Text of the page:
What’s Wrong with the World

Trolling my Astrovan’s radio dial for classic rock on a recent drive, I happened across two voices.  It was talk radio.  I immediately picked up the voice of a caller who spoke fluent Christianese.  What was wrong with the world, at least for that hour’s discussion purposes, was single moms whose families were supported by state money.   Caller and host spoke with great passion and annoyance.

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I winced as the radio host casually referenced “those people.”  The caller quickly clarified that she was not one of “those people;” her six children had one father, who lived at home and worked. They were both agreed: We’ve got to do something about “those people.”  They discussed ideas, including requiring “those people” to attend church training.   I’m biting my tongue at this point.

 

It is sobering and disturbing how often we Christians paint “those people” as what’s wrong with the world.  We list off all the evidences of dark things are, how deeply our world has fallen from the heart and ways of God, citing alarming statistics regarding abortions, suicides, AIDS, crime, addiction, single parent families, etc. And those soul-filled statistics are deeply troubling.  Something has gone wrong with our world.

 

So what has gone wrong?  What or who is responsible?  In my corner of Christianville, the answers come quickly, almost involuntarily: It is those people who kicked God out of the schools; it is those liberal media people and their agenda; it is those godless Hollywood producers; it is those pro-choice fanatics.  It is those people.

 

Decades ago, the London Times selected a variety of writers to submit an essay on the question: “What’s wrong with the world?”  The most memorable essay was submitted by a controversial Christian writer, who penned this two-word essay: “I am,” signing it “Sincerely yours, G.K. Chesterton. (Soul Survivor: How My Faith Survived the Church, Philip Yancey, Random House)

I am what’s wrong with the world.

 

Wow.  You don’t hear that very often from Christians.

 

Do we dare even consider the possibility that we are a part of what’s wrong with the world?  We should…if I accurately understand the words of Jesus, who said:

 

“You are the light of the world. A town built on a hill cannot be hidden.  Neither do people light a lamp and put it under a bowl. Instead they put it on its stand, and it gives light to everyone in the house.  In the same way, let your light shine before others, that they may see your good deeds and glorify your Father in heaven. (The Bible, New International Version, Matthew 5:14-16)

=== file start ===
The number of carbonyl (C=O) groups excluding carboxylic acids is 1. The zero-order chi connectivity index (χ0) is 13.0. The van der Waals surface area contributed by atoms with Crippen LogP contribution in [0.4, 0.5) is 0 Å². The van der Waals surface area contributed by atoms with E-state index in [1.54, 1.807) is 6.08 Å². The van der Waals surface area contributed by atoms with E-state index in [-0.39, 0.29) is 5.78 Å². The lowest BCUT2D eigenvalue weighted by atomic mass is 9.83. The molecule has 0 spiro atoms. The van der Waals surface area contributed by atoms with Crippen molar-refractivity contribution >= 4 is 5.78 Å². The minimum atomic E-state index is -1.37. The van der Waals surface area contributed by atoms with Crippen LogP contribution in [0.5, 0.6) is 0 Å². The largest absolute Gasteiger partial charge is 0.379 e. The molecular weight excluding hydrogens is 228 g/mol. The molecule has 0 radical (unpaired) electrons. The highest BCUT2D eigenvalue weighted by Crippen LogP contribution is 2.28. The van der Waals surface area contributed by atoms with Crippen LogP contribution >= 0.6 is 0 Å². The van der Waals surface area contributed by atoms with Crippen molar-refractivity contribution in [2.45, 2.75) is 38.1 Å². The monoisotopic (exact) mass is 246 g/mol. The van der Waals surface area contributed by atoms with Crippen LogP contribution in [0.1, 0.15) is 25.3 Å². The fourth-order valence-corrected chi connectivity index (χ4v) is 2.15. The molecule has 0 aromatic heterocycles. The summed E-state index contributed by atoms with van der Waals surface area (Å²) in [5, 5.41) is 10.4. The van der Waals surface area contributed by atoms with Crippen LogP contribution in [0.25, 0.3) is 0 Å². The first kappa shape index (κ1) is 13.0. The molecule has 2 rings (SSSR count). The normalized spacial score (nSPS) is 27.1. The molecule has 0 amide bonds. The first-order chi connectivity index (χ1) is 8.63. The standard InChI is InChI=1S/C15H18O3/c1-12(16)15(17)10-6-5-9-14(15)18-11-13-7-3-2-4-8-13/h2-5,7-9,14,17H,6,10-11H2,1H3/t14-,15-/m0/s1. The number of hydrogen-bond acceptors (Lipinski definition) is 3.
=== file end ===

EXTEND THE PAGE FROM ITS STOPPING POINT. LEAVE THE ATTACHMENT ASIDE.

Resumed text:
Here is the funny thing about darkness.  It only exists as the absence of light. You don’t have a switch in your house to turn on the darkness.  Darkness comes when you turn off or cover the light.  So, if our world is dark, it begs the question: What happened to the light?  How has the light been covered or veiled?

 

We need to ask ourselves some honest questions like: I wonder if our judgmentalism is part of the darkness?  I wonder if our self-righteousness is what’s wrong with the world?  I wonder if retreat into our own “safe” Christian subculture has enhanced the darkness?  I wonder if our arrogance has fostered greater darkness?   I wonder if yelling slogans and waving clever posters from across the street has contributed to the darkness?  I wonder if talking about “those people” on radio talk shows is what’s wrong with the world?  I wonder if my judging judgmental Christians is what’s wrong with the world?

 

If I understand Jesus’ words, a dark world is “our” problem.  Every single one of us is what’s wrong with the world.  I am what’s wrong with the world. Taking a cue from Michael Jackson, I’m looking at the man in the mirror.

 

So, I’m asking God now how I’m contributing to the darkness.  I expect that’s a prayer He loves to answer.  Then, I am asking for grace to be more engaged with others, more compassionate, more obedient, more gracious, more…light.  After all, that is what we are supposed to be: the light of the world.

Comments

  1. Linda

    Whoa Roger. This is so timely. Definitely words I needed to read, and then read again. Thank you for your writing. Thank you for listening to God.

  2. Andrew Waters

    The first step for the church’s rehabilitation is to get rid of its nasty little habit of hating sinners whose sin is a little less socially acceptable than most.

    1. Lisa

      Wow! What encouraging truth! I too am looking in the mirror.
      Thank you Roger for sharing. I am excited to share this with my Mom.

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